Western culture is obsessed with choice. Rather, Western culture is obsessed with possibility. The two coexist in the sense that we both want to make the choice that will maximize the outcome of every possible situation, and we don’t want to leave that to chance. Yet the thing that (arguably) we feel matters most, we do leave to chance: love.
We were taught that it would be an effortless endeavor. That it is passive in nature; not something we choose but something we stumble upon one day, and to a flawless, “happily ever after” end. We forget that globally, we’re unique in seeing love as the reason for marriage, and it wasn’t until pretty recently that this came about anyway.
So let’s look at it from another perspective. Studies have shown that the love in marriages chosen for love fades after about two years, but love in arranged marriages grows gradually and eventually actually surpasses it at about the five year mark. Arranged marriages, are, evidently, happier ones. They are the ones in which choice is relinquished, but I think Western culture fears that because again, we put so much value on our ability to choose. And we put even more value on the idea that love will “save” us.
We choose to think of love as something you don’t choose. We overlook the fact that marriage is, in some unromanticized sense, a legal contract to cohabitate, possibly procreate and care for one another until the end of our lives. Instead, we see it as a binding to bliss. No wonder it falls short.
It would almost seem as though the availability of “choice” ends up limiting us. We become less and less happy as we take on more and more choice. We become paralyzed with the prospect of holding out for perfection, if perfection could be one of our choices. We’re optimistic that way. But damagingly, we also believe that perfection is just another break up and miraculous meeting away. We like to call this “not settling.” But is it really?
Anecdotal evidence, from our lives, and from the lives of those far more experienced than we, shows us that love is something you do have to choose. The flame we have come to associate with love — be it passion or lust or just plain old affection — requires rekindling through the years. You have to commit. We can choose to love someone through difficult times. We can choose to be with them despite the fact that they don’t fulfill the checklist of what we, at one point, deemed perfect. We choose to love people. But can we choose who we love? Evidently yes.
So what does that say about how we choose who we love?
Marriages and long term relationships, in our ideal fairy tale world, begin with “passion,” which we believe to be that “love at first sight” thing — or, in other, more realistic terms, a rush of hormones, adrenaline, attraction. Physical things that are surface level that we somehow think should relay into eternal commitment.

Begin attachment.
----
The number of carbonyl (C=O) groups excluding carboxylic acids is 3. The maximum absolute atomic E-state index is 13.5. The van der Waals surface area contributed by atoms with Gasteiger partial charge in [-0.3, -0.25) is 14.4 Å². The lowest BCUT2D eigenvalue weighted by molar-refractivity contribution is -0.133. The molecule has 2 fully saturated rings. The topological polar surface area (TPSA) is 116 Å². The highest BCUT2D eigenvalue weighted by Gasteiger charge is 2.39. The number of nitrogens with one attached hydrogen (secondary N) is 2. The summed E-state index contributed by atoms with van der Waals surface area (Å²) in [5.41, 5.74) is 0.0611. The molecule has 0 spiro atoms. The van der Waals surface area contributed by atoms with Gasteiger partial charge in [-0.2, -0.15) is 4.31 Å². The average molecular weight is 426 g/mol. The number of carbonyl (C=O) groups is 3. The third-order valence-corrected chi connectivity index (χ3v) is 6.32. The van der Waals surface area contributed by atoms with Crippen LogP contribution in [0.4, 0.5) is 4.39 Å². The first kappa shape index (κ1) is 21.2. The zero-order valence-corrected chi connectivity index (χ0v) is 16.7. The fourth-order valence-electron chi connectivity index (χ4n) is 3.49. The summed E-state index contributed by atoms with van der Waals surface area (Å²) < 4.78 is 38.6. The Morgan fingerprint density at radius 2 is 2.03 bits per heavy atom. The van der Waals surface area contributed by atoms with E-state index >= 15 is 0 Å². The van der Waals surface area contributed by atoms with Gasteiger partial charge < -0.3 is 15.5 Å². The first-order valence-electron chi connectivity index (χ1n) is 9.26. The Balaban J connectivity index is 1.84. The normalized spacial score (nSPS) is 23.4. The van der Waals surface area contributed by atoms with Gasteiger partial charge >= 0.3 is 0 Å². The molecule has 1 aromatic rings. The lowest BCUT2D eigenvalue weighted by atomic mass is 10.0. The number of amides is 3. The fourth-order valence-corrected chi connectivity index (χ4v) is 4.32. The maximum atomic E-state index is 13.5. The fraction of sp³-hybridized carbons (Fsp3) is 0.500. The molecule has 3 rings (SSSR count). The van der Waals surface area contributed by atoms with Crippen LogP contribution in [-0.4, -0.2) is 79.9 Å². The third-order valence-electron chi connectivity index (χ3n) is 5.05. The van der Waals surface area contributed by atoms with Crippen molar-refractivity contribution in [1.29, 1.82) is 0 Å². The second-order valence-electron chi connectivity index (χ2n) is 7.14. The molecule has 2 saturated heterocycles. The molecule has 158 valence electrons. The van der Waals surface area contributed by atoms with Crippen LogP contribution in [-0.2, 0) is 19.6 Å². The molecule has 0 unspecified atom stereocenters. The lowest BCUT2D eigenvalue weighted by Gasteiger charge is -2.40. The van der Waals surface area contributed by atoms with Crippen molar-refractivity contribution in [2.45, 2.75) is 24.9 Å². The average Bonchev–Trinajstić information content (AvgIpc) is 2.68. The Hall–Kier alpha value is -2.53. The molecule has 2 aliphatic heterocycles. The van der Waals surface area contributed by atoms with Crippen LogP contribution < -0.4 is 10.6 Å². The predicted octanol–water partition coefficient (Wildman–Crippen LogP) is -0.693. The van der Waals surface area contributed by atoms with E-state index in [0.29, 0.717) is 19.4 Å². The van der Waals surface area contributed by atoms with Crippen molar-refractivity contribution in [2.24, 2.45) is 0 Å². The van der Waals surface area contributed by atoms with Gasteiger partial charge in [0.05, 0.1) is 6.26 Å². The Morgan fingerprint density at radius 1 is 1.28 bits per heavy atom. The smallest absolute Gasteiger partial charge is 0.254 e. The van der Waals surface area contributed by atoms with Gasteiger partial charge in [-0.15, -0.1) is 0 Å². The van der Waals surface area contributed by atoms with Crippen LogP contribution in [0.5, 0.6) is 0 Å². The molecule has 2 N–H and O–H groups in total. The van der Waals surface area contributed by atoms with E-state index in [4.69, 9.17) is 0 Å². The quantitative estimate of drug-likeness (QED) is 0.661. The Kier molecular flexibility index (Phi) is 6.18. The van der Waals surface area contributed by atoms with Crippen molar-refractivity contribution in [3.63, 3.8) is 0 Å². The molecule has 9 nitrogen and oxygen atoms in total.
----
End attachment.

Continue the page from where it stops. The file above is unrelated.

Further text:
The high is absolute bliss, and if it is paired with the person matching our expectations, we believe we’ve found “The One.” They fit our type, (they have the job we want our spouse to have, they are interested in the things we want them to be interested in, etc.) There are so many problematic things with this mindset, I don’t know where to start. Because people change, and they get new jobs and take on new interests. Our idea of the perfect person will evolve. The person who was once perfect will evolve too. And when what we are in love with is the expectation, it’s no wonder our divorce rates look as they do.
When we stop feeling blissful or when “The One” has morphed without consulting our own ideals — or when hormones eventually simmer themselves down — we want to “rekindle the flame.” But this is difficult when we’re no longer with the same person we were a while back. They changed, our expectations have not been met, we’re done with them. We only understand love in the sense that it’s a thing minimal effort is required for, that it is an emotion that comes over us suddenly, that we have no part in it. We do not leave room for question, for uncertainty, to falter. And especially within an intimate relationship, faltering is an inevitability.
I’m not suggesting we start arranging marriages. I’m not suggesting that we should stay in unhappy relationships. I’m saying we should evaluate why they’re unhappy, and do so from the stance that most people don’t take when it comes to love. That the realest love is the one that is at a far deeper level than what’s physical. It will not fade, it will grow as you choose it. It will grow with you. It will grow as you grow. The kind of love that centuries of books and plays and stories have regaled us with are the ones in which all expectations are defied in place of love anyway.